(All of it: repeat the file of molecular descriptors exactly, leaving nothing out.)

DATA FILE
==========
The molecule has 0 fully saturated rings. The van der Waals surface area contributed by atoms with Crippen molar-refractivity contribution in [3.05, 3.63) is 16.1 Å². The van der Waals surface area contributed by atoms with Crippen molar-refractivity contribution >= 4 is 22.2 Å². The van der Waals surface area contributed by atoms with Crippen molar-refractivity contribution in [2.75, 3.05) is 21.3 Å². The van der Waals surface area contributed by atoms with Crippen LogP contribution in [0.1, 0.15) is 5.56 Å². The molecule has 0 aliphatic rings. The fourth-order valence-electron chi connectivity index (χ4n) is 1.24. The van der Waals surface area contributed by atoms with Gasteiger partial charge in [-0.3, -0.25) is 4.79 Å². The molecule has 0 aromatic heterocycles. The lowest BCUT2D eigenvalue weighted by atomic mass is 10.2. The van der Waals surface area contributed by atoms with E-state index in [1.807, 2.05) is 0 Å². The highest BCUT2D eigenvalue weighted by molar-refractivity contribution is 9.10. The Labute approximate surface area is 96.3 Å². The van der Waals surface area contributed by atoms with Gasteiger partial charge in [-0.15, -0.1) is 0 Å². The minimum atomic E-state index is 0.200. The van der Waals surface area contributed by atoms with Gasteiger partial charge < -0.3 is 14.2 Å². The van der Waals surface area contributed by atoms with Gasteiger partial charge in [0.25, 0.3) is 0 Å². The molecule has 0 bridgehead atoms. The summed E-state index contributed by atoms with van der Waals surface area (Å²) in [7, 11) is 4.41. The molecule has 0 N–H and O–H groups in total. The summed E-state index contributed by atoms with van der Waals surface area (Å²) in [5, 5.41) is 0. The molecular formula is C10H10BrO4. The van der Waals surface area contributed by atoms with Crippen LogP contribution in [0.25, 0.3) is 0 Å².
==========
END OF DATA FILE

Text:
The molecule has 0 fully saturated rings. The van der Waals surface area contributed by atoms with Crippen molar-refractivity contribution in [3.05, 3.63) is 16.1 Å². The van der Waals surface area contributed by atoms with Crippen molar-refractivity contribution >= 4 is 22.2 Å². The van der Waals surface area contributed by atoms with Crippen molar-refractivity contribution in [2.75, 3.05) is 21.3 Å². The van der Waals surface area contributed by atoms with Crippen LogP contribution in [0.1, 0.15) is 5.56 Å². The molecule has 0 aliphatic rings. The fourth-order valence-electron chi connectivity index (χ4n) is 1.24. The van der Waals surface area contributed by atoms with Gasteiger partial charge in [-0.3, -0.25) is 4.79 Å². The molecule has 0 aromatic heterocycles. The lowest BCUT2D eigenvalue weighted by atomic mass is 10.2. The van der Waals surface area contributed by atoms with E-state index in [1.807, 2.05) is 0 Å². The highest BCUT2D eigenvalue weighted by molar-refractivity contribution is 9.10. The Labute approximate surface area is 96.3 Å². The van der Waals surface area contributed by atoms with Gasteiger partial charge in [-0.15, -0.1) is 0 Å². The minimum atomic E-state index is 0.200. The van der Waals surface area contributed by atoms with Gasteiger partial charge < -0.3 is 14.2 Å². The van der Waals surface area contributed by atoms with Gasteiger partial charge in [0.25, 0.3) is 0 Å². The molecule has 0 bridgehead atoms. The summed E-state index contributed by atoms with van der Waals surface area (Å²) in [7, 11) is 4.41. The molecule has 0 N–H and O–H groups in total. The summed E-state index contributed by atoms with van der Waals surface area (Å²) in [5, 5.41) is 0. The molecular formula is C10H10BrO4. The van der Waals surface area contributed by atoms with Crippen LogP contribution in [0.25, 0.3) is 0 Å².